11. I really like the idea of ULC, which finally leverage the ease and strength of JAVA to the RIA market and I am looking forward to test ULCXML to describe and generate some of the View (and having more time to concentrate on Model and Controller).
  12. I watch the development of ULC for more than a year now. I did not yet try it out in real programming, though. I believe that this technology/library is valuable at present time and has got a bright future. Actually, I was wondering why Sun doesn't come up with this kind of approach for thin Java clients. My questions regarding ULC XML are: 1. is the XML used internally to carry the information about the GUI-elements from server to client? 2. Which way of defining the GUI elements is preferable in terms of application performance? Or is the difference only marginal? Thanks, Marcus
  13. When I use the Applet version of the OnlineShop Example and scroll down the list on the right, all I see is a blank list... Until I stop scrolling and the content appears... Is this a bug? It's not the behavior I expect from a scroll-down list. That aside, I like the way the GUI looks and resizes properly to the page size. Reminds me of a flash app like Flex.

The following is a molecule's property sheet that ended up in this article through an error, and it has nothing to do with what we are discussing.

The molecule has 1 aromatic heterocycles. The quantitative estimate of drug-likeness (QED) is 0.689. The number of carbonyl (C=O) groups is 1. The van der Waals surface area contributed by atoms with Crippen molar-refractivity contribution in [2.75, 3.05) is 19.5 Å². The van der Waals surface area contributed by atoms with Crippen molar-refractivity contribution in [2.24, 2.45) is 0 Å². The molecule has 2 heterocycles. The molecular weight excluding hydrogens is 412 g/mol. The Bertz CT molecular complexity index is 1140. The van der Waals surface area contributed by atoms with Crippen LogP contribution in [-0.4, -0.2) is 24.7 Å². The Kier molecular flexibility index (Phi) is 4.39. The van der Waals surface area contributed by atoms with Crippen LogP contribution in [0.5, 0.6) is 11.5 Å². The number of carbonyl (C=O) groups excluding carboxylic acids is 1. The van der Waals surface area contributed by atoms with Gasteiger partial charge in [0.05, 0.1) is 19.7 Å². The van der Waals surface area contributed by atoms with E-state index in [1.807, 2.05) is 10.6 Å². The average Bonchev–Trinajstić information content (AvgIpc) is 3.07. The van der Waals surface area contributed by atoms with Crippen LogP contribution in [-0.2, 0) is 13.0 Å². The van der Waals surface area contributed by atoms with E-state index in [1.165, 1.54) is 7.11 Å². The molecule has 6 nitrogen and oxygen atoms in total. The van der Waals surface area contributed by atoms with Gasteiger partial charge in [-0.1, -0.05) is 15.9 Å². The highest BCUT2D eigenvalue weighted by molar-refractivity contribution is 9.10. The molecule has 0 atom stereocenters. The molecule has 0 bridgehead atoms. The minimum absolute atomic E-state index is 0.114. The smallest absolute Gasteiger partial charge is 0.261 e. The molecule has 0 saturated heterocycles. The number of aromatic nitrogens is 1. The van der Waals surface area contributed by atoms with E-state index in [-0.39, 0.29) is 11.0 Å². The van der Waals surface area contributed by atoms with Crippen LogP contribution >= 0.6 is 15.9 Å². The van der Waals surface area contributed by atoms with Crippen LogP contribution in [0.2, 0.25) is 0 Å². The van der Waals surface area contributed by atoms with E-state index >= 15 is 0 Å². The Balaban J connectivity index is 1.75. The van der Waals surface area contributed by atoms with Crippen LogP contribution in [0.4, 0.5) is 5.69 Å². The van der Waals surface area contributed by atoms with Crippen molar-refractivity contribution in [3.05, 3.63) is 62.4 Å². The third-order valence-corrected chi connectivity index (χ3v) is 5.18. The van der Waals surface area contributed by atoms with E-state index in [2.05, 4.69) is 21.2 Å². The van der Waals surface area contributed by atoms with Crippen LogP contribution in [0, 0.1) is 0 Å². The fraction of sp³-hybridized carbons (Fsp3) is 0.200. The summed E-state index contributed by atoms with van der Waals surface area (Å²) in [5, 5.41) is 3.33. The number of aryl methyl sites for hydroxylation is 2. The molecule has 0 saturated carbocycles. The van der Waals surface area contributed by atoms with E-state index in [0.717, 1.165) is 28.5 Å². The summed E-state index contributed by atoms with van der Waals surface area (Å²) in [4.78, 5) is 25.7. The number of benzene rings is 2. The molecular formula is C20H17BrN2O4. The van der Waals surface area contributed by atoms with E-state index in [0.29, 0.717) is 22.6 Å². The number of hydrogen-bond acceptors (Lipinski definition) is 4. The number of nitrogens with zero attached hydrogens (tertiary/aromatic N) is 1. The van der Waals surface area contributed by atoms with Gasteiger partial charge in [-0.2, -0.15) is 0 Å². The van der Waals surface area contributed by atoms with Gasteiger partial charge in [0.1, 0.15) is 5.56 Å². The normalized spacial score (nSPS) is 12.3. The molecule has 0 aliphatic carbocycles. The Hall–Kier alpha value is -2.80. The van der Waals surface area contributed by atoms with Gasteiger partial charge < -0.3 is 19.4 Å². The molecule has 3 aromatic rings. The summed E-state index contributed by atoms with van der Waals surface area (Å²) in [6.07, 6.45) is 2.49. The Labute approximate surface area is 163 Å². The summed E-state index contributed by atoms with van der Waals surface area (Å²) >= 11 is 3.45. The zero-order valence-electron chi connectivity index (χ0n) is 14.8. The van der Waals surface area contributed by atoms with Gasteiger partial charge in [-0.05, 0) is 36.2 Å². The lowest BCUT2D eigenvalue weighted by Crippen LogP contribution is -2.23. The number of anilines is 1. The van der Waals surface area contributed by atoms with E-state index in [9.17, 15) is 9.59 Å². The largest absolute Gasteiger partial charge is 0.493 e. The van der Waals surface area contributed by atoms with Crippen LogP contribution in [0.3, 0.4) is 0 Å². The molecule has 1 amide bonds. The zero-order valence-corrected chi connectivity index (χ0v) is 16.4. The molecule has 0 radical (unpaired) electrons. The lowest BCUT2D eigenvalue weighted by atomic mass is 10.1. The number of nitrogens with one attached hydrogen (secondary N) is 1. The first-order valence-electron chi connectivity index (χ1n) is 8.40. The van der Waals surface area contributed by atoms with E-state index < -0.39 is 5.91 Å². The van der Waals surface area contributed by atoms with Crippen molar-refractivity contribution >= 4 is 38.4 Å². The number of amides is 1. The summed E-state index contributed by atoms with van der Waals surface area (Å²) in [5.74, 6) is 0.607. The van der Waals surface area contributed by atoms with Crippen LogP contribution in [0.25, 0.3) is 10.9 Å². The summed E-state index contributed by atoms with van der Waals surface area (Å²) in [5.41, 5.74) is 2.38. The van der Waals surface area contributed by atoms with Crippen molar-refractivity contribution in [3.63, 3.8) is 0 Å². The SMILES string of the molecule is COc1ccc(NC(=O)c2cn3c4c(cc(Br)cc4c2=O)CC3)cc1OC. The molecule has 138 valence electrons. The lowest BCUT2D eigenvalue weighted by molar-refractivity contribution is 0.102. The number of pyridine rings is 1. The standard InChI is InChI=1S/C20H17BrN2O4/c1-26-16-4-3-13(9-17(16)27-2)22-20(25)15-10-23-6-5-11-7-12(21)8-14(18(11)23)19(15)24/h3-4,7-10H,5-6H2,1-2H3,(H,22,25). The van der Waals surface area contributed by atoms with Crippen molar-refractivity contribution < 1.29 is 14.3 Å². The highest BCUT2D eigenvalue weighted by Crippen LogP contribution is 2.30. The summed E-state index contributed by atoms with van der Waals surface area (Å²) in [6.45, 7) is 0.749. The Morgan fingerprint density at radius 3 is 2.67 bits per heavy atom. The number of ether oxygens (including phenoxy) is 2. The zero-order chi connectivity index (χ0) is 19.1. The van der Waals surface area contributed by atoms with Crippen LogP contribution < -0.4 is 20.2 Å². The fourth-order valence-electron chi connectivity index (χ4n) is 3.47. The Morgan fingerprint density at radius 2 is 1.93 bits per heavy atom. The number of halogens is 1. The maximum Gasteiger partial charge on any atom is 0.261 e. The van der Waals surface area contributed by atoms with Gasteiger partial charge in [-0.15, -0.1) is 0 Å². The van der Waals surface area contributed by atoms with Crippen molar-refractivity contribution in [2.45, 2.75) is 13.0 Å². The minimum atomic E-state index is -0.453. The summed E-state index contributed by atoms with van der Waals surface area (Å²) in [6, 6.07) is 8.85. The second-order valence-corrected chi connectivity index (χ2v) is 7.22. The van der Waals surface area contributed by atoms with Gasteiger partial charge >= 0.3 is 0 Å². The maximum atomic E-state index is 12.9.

14. Poor experience using FF 1.5.0.7[ Go to top ]

    I would shutter to think that our clients would enjoy the end result of using this tool. Running one of the demo applications as an applet. Gave my eyes shell shock. As the screen flashed with such frequency. I thought it was a strobe light application. I still have not seen anything which provides a better using experience than AJAX (Echo2) or OpenLaszlo. Personally I prefer Echo2. My 2%
  15. When I use the Applet version of the OnlineShop Example and scroll down the list on the right, all I see is a blank list... Until I stop scrolling and the content appears... Is this a bug? It's not the behavior I expect from a scroll-down list.
    This is not a bug. The table should be updated even if you don't stop scrolling. ULC uses lazy loading, i.e. it loads table rows on demand and then caches them on the client side. If the client side does not immediately receive the table rows it displays empty rows until the table rows arrive at the client. Depending on the responsiveness of the server, incl network bandwidth and latency, this may take longer. However, the user interface does not block.

  16. 1. is the XML used internally to carry the information about the GUI-elements from server to client?
    XML is only used to define the user interface. There is no XML used for transferring the user interface description from the server to the client. XML is way too inefficient for this task.

    2. Which way of defining the GUI elements is preferable in terms of application performance? Or is the difference only marginal?